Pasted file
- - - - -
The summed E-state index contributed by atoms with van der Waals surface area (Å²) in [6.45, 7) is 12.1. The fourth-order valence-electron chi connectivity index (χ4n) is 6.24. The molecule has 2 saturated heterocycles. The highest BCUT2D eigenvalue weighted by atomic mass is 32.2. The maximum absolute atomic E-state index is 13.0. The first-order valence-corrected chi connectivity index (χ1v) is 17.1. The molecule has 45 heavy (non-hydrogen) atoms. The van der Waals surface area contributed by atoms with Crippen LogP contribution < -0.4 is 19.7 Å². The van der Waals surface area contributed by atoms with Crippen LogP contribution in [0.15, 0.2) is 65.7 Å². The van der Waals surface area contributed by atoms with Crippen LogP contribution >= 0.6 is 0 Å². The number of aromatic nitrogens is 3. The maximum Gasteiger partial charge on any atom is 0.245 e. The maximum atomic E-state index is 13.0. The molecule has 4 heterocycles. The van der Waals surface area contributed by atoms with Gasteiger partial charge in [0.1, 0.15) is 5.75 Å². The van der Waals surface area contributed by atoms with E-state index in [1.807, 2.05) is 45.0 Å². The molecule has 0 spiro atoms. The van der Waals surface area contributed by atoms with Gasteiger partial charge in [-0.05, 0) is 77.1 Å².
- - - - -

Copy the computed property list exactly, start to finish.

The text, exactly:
The summed E-state index contributed by atoms with van der Waals surface area (Å²) in [6.45, 7) is 12.1. The fourth-order valence-electron chi connectivity index (χ4n) is 6.24. The molecule has 2 saturated heterocycles. The highest BCUT2D eigenvalue weighted by atomic mass is 32.2. The maximum absolute atomic E-state index is 13.0. The first-order valence-corrected chi connectivity index (χ1v) is 17.1. The molecule has 45 heavy (non-hydrogen) atoms. The van der Waals surface area contributed by atoms with Crippen LogP contribution < -0.4 is 19.7 Å². The van der Waals surface area contributed by atoms with Crippen LogP contribution in [0.15, 0.2) is 65.7 Å². The van der Waals surface area contributed by atoms with Crippen LogP contribution >= 0.6 is 0 Å². The number of aromatic nitrogens is 3. The maximum Gasteiger partial charge on any atom is 0.245 e. The maximum atomic E-state index is 13.0. The molecule has 4 heterocycles. The van der Waals surface area contributed by atoms with Gasteiger partial charge in [0.1, 0.15) is 5.75 Å². The van der Waals surface area contributed by atoms with E-state index in [1.807, 2.05) is 45.0 Å². The molecule has 0 spiro atoms. The van der Waals surface area contributed by atoms with Gasteiger partial charge in [-0.05, 0) is 77.1 Å².